Cloud Computing: The Enabler
Financial Services already employ cloud services, and they will likely become the dominant infrastructure model as these enterprises become even more digitized and tech enabled. Many banks are moving to SaaS-based applications for business processes that are considered non-core, as well as other business functions on the fringe of core operations like security analytics and KYC verification. Cloud providers have much in stake to make sure the data is protected and meet regulatory and privacy requirements, but users of cloud solutions have a lot of control over security configurations and security management, a key component of assuring secure cloud usage.
Can Regulations Keep Up?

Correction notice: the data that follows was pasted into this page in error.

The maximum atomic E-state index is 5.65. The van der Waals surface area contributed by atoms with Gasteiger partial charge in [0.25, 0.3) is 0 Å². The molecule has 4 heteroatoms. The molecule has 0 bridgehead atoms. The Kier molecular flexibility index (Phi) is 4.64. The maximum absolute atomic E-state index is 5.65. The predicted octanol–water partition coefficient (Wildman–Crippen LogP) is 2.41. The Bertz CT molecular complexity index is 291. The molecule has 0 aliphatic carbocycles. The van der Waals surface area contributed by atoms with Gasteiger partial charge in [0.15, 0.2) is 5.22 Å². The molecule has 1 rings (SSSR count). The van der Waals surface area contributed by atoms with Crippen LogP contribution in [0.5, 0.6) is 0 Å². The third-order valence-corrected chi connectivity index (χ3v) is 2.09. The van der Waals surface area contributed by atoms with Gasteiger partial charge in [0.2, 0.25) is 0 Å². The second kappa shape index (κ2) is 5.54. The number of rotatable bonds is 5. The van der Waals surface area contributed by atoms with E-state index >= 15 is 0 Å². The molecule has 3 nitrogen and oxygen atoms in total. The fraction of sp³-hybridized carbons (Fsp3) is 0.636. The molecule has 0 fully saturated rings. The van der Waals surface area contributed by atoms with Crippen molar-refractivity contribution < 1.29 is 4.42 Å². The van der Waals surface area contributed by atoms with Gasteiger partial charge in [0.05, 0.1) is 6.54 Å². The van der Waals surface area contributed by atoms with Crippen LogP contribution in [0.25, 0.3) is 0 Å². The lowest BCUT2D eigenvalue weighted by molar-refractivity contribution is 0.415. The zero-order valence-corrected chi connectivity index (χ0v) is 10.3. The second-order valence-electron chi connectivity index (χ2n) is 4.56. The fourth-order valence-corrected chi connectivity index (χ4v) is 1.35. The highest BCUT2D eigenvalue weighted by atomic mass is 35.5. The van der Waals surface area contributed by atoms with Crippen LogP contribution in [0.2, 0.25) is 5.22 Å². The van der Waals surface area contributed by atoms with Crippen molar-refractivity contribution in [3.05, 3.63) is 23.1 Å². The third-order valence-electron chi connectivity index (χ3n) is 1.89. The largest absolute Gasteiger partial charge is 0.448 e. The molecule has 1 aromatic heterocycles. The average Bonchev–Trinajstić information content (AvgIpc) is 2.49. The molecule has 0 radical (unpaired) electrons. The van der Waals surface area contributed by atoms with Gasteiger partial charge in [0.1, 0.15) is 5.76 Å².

Regulatory pressure is already considerable and will increase as frameworks evolve to meet the demands of new technological advancements. Generally, regulatory frameworks don’t address new technologies until they begin to hit mainstream adoption, and enterprises must work to assure their own security for those new technological use cases. In all cases, compliance alone is rarely sufficient to protect an organization—security in the digital world depends on robust cybersecurity programs managed to meet risks coming from multiple directions. From private enterprises to governmental agencies, there is a focus on consortiums or trade group to crystalize regulatory needs. The focus will shift from rearview compliance to proactive continuous adaptive risk assessment to remove audit fatigue and look forward to potential risks. RegTech is the new confluence of regulations and technology, to address regulatory challenges using technology in the FinTech world.